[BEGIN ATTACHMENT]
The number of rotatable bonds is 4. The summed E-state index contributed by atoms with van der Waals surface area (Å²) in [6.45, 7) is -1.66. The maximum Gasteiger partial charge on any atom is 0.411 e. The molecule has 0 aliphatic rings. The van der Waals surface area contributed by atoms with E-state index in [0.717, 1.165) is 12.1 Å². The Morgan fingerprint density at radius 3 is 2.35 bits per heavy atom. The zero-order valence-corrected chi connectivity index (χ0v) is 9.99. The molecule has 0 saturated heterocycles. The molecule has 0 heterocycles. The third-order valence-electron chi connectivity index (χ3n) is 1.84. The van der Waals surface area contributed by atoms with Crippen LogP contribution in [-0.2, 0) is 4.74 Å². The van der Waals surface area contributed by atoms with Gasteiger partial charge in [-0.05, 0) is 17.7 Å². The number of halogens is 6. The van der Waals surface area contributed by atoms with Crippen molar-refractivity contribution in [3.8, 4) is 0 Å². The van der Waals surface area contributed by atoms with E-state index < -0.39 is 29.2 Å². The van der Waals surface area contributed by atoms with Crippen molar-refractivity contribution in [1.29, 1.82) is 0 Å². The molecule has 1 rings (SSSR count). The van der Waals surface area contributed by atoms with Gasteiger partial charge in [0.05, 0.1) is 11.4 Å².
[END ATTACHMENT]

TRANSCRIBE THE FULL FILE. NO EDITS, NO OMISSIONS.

The number of rotatable bonds is 4. The summed E-state index contributed by atoms with van der Waals surface area (Å²) in [6.45, 7) is -1.66. The maximum Gasteiger partial charge on any atom is 0.411 e. The molecule has 0 aliphatic rings. The van der Waals surface area contributed by atoms with E-state index in [0.717, 1.165) is 12.1 Å². The Morgan fingerprint density at radius 3 is 2.35 bits per heavy atom. The zero-order valence-corrected chi connectivity index (χ0v) is 9.99. The molecule has 0 saturated heterocycles. The molecule has 0 heterocycles. The third-order valence-electron chi connectivity index (χ3n) is 1.84. The van der Waals surface area contributed by atoms with Crippen LogP contribution in [-0.2, 0) is 4.74 Å². The van der Waals surface area contributed by atoms with Gasteiger partial charge in [-0.05, 0) is 17.7 Å². The number of halogens is 6. The van der Waals surface area contributed by atoms with Crippen molar-refractivity contribution in [3.8, 4) is 0 Å². The van der Waals surface area contributed by atoms with E-state index < -0.39 is 29.2 Å². The van der Waals surface area contributed by atoms with Crippen molar-refractivity contribution in [1.29, 1.82) is 0 Å². The molecule has 1 rings (SSSR count). The van der Waals surface area contributed by atoms with Gasteiger partial charge in [0.05, 0.1) is 11.4 Å².